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Today's favorite: Dupery


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What's your favorite scene of one character pulling the wool over another character's eyes in order to distract them so that he, she, or others can sneak past unnoticed?

I love Fozzie Bear taking a pizza order so his pals can get through in their quest to foil the theft of the Baseball Diamond.

I'm fond of Indiana Jones's posing as a Scottish lord, even if it is one of Indy's least plausible moments.

What springs to mind?

P.S.  I COULD BE WRONG.

 

Takin' 'er easy for all you sinners at lookingcloser.org. Also abiding at Facebook and Twitter.

 

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The bank-robbers pretending to be musicians in the 1955 (Alec Guinness) version of The Ladykillers.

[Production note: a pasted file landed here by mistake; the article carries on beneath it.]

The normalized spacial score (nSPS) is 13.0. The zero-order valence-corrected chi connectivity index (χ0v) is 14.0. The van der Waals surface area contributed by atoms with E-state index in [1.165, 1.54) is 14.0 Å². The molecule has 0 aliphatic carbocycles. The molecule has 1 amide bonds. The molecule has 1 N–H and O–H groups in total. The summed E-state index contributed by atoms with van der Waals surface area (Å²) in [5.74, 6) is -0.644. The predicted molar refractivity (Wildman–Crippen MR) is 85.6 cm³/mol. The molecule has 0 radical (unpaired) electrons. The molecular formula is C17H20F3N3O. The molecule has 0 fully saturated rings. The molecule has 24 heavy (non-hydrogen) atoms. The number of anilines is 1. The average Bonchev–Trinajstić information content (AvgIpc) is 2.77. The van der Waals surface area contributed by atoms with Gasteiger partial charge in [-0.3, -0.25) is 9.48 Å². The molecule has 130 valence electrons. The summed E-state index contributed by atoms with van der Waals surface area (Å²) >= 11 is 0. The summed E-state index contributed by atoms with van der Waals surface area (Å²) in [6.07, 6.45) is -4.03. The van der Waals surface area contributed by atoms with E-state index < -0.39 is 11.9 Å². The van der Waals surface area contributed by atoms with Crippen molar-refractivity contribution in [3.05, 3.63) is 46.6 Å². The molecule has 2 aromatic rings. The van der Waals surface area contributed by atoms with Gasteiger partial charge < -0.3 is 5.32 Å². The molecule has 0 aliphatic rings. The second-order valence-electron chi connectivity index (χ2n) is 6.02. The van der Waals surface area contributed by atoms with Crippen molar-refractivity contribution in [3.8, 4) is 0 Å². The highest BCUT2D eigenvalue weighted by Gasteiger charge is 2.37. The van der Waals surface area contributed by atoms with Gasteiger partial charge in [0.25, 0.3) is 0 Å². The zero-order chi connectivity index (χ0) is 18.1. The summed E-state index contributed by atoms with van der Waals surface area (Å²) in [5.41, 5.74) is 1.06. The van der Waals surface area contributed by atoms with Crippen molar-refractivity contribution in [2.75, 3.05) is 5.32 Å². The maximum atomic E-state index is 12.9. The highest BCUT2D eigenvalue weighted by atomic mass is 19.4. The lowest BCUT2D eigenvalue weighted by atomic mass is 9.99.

Princess Caraboo--based on a true story!

Matchstick Men

But my favorite of all hasn't been made into a movie yet. It's in chapter (#) of The Game of Kings by Dorothy Dunnett, in which the hero rescues one of his men by disguising himself as a Spanish captain. But if that, or any of the five books that follow it in the Lymond Chronicles, are put on screen, they'll need a six-hour miniseries or three-hour blockbuster to do it justice.

There is this difference between the growth of some human beings and that of others: in the one case it is a continuous dying, in the other a continuous resurrection. (George MacDonald, The Princess and Curdie)

Isn't narrative structure enough of an ideology for art? (Greg Wright)